Italians ask if immigrant’s slaying could have been stopped
ROME (AP) — Italians debated Sunday whether a Nigerian street vendor could have been saved from a fatal attack by an enraged Italian man that played out in public as bystanders watched. Mourners left flowers and placards denouncing the violence and the indifference of those nearby.
On Friday, as strollers promenaded along a bustling shopping street in Civitanova Marche, an Italian town on the Adriatic Sea, Alika Ogorchukwu, 39, was left for dead after first being struck with his own crutch and then pummeled furiously by the suspect.
“Four-minute long horror,″ headlined Corriere della Sera, noting that other Nigerian immigrants in the town had decried the indifference and racism seen in the killing.
Video footage of the attack has circulated on Italian news websites and social media.
A judge on Monday will rule if the alleged attacker, identified by police as Filippo Claudio Giuseppe Ferlazzo, 32, should remain jailed during the investigation.
Police investigator Matteo Luconi told reporters on Saturday that the assailant went after the vendor following “insistent” requests by Ogorchukwu to the suspect and his female companion for pocket change. The slain man’s lawyer said he was attacked after complimenting the woman’s beauty.
An autopsy will help determine if Ogorchukwu died from the beating or possibly was strangled as he lay on his back, his attacker on top of him and striking him.
Ogorchukwu frequently peddled packets of tissues or cigarette lighters to customers, local shopkeepers said.
During a popular talk show on Italian state radio Sunday, listeners called in to decry the indifference of at least two bystanders who filmed the event and the fear the attack generated..
One listener recalled a young man beaten to death by a gang of Italian youths near Rome in 2020 when he tried to defend a friend and subdue a fight. A court recently convicted four Italians, sentencing two of them to life in prison, for the killing of Willy Monteiro Duarte, a cook whose family originated from Cape Verde.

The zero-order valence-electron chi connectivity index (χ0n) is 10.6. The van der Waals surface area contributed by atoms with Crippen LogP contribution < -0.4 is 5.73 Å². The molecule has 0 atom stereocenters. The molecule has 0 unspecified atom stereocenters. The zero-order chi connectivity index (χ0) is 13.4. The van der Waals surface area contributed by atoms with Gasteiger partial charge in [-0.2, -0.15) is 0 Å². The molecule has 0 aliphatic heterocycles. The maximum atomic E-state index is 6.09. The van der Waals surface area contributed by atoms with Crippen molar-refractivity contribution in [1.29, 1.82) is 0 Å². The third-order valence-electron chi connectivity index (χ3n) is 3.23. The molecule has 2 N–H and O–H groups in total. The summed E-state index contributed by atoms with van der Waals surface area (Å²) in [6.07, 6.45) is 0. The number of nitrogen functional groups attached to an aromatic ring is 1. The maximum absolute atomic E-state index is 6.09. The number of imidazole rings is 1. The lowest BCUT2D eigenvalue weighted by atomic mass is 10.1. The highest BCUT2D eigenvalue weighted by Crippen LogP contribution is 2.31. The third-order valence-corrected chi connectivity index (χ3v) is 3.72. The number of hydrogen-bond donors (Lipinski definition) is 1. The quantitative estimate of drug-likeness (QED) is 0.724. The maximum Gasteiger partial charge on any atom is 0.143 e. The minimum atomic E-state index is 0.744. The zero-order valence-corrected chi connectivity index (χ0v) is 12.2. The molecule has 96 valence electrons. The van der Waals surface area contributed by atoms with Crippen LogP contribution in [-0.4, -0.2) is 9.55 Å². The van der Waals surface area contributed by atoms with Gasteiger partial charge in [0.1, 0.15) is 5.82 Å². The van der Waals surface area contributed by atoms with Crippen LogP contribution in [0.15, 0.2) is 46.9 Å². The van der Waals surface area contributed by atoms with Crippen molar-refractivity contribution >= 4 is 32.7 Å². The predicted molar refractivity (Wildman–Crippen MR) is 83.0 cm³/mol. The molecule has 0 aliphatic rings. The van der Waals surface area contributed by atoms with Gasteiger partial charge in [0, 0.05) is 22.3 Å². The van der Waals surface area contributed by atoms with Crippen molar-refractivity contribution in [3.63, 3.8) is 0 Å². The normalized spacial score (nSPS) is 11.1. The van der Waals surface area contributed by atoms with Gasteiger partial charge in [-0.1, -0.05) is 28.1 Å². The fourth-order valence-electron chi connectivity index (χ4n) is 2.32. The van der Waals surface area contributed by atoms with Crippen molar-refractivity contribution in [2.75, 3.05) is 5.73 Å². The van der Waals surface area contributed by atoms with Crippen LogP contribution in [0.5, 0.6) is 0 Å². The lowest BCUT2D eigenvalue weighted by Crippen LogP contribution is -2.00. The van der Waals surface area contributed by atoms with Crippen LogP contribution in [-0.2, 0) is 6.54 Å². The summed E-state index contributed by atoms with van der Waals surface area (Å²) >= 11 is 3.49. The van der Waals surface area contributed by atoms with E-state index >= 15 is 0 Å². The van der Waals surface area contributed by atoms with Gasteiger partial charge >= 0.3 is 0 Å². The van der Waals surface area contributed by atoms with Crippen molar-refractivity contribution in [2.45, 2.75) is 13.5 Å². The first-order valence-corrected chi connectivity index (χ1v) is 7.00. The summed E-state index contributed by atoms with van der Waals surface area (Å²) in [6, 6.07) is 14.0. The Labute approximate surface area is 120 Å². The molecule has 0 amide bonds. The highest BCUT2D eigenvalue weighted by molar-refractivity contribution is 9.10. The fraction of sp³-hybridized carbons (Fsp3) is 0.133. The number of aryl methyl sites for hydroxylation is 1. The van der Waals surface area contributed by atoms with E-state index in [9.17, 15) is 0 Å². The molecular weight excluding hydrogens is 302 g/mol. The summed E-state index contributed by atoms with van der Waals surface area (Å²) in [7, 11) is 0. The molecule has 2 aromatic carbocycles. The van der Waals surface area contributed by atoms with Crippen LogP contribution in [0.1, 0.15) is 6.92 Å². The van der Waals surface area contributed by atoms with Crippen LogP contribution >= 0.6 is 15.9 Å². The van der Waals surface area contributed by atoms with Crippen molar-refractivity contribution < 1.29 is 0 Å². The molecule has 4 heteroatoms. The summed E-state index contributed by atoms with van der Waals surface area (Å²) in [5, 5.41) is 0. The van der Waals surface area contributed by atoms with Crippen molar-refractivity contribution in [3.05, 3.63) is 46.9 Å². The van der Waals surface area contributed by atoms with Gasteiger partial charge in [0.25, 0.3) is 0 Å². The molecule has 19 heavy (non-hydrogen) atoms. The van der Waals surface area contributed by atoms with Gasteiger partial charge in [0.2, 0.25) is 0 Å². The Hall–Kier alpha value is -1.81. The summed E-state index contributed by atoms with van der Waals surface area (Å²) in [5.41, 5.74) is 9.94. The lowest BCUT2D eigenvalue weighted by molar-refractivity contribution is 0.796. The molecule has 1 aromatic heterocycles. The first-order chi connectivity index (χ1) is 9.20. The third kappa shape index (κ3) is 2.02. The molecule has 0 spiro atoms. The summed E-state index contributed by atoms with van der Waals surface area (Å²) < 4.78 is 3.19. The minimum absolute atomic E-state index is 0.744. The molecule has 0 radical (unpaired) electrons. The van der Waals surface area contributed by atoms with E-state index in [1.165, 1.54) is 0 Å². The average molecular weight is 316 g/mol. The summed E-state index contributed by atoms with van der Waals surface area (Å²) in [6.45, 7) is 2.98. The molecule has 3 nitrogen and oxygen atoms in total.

On Sunday, people paused at the spot where Ogorchukwu died, leaving flowers and tying placards to a tree, including one denouncing “violence, racism, indifference.”
Some radio listeners were indignant that two bystanders used their phones to film the attack and no one apparently tried to pull the suspect off his victim. The police said some did call to report an attack in progress, but by the time help arrived, Ogorchukwu was dead.
One caller asked the host what would he have done if he were there.
“I would have kicked him,” replied Mario Sechi, director of the Italian news agency AGI.
The attack comes as Italian politicians begin campaigning for an early parliamentary election on Sept. 25. The anti-migrant head of the right-wing League party, Matteo Salvini, has made immigration as well as protecting citizens from violent crime his top issues.
On Sunday, Salvini in a tweet contended that his center-left opponents were exploiting the Nigerian’s death to “accuse me, the League and millions of Italians of racism. Squalid.”
Archbishop Rocco Pennacchio, whose diocese includes Civitanova Marche, decided that in place of homilies, several minutes of silence would be held at Sunday’s Masses.
The mayor of the nearby San Severino Marche, where Ogorchukwu lived with his wife, son and a niece, said the town would pay for the funeral. Italian media said local citizens also started fundraising to help his widow.
This story has been corrected to show that the killing happened Friday.